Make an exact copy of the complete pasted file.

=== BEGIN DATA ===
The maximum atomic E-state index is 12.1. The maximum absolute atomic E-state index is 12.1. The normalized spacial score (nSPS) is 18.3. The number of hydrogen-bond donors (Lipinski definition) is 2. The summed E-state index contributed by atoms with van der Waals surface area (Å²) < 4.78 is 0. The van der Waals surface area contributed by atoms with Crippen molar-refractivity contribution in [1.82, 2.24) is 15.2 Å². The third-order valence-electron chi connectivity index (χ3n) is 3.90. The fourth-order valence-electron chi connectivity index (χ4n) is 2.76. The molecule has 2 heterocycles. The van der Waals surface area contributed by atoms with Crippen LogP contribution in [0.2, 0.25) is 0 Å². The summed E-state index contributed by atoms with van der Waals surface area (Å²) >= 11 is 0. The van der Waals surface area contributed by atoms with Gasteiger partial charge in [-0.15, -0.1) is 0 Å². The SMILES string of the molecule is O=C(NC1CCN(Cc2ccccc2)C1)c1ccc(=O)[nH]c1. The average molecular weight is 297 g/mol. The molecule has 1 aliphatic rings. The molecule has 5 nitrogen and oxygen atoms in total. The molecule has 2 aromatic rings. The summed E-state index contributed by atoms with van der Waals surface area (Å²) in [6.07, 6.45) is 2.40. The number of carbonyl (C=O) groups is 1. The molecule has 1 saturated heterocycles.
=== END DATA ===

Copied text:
The maximum atomic E-state index is 12.1. The maximum absolute atomic E-state index is 12.1. The normalized spacial score (nSPS) is 18.3. The number of hydrogen-bond donors (Lipinski definition) is 2. The summed E-state index contributed by atoms with van der Waals surface area (Å²) < 4.78 is 0. The van der Waals surface area contributed by atoms with Crippen molar-refractivity contribution in [1.82, 2.24) is 15.2 Å². The third-order valence-electron chi connectivity index (χ3n) is 3.90. The fourth-order valence-electron chi connectivity index (χ4n) is 2.76. The molecule has 2 heterocycles. The van der Waals surface area contributed by atoms with Crippen LogP contribution in [0.2, 0.25) is 0 Å². The summed E-state index contributed by atoms with van der Waals surface area (Å²) >= 11 is 0. The van der Waals surface area contributed by atoms with Gasteiger partial charge in [-0.15, -0.1) is 0 Å². The SMILES string of the molecule is O=C(NC1CCN(Cc2ccccc2)C1)c1ccc(=O)[nH]c1. The average molecular weight is 297 g/mol. The molecule has 1 aliphatic rings. The molecule has 5 nitrogen and oxygen atoms in total. The molecule has 2 aromatic rings. The summed E-state index contributed by atoms with van der Waals surface area (Å²) in [6.07, 6.45) is 2.40. The number of carbonyl (C=O) groups is 1. The molecule has 1 saturated heterocycles.